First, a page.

Enhancing Young Brains in Contemporary Family Life: Exploring the Context and Scope of Pediatric Neuro-enhancement

  • Cliodhna O’ConnorEmail author
Part of the Advances in Neuroethics book series (AIN)


This chapter argues that pediatric neuro-enhancement decisions cannot meaningfully be abstracted from their contextualization within contemporary cultures of parenting, which are inextricably connected with dynamics of nationality, gender, and class. Thus far, most empirical investigation of pediatric neuro-enhancement has focused on how parents of children with neurocognitive disorders engage with enhancement technologies. Very little research explores how people might seek to enhance healthy children’s brains by adapting daily decisions about nutrition, leisure, and education routines. This chapter reviews the current state of knowledge regarding the day-to-day realities of such efforts to enhance children’s brains. It pays particular attention to two empirical studies that shed some light on everyday manifestations of pediatric neuro-enhancement ideas: a study of British press coverage of brain research, and interviews with members of the British public. Newspaper analysis shows that pediatric neuro-enhancement receives considerable media coverage and that this content reproduces cultural ideals and preconceptions regarding parents and families. However, the extent to which this media discourse resonates in the everyday lives of the lay public remains uncertain. The chapter argues that understanding the promises and perils of emerging neuro-enhancement technologies requires more research illuminating how they might interact with the dynamics of contemporary family life.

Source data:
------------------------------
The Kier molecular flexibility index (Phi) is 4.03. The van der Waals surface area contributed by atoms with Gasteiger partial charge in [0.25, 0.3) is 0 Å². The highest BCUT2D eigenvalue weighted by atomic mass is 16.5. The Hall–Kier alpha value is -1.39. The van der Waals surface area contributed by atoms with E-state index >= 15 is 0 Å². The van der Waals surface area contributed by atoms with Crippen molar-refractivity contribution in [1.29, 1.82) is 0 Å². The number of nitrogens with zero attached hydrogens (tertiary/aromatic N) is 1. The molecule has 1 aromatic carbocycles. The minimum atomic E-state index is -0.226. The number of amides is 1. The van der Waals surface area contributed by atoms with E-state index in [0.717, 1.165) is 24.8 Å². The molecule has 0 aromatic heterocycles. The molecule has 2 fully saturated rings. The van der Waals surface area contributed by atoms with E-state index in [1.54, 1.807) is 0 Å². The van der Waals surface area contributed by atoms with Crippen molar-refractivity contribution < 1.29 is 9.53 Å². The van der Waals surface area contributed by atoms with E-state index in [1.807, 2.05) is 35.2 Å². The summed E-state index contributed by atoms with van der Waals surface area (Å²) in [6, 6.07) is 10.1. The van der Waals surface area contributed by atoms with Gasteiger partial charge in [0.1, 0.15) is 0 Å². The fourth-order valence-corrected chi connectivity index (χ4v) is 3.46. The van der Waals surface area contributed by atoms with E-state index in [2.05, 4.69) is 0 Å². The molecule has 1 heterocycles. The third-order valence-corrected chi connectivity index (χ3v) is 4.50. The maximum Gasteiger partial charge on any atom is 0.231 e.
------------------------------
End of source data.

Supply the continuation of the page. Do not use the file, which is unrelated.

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© Springer Nature Switzerland AG 2019

Authors and Affiliations

  1. 1.School of PsychologyUniversity College DublinDublinIreland

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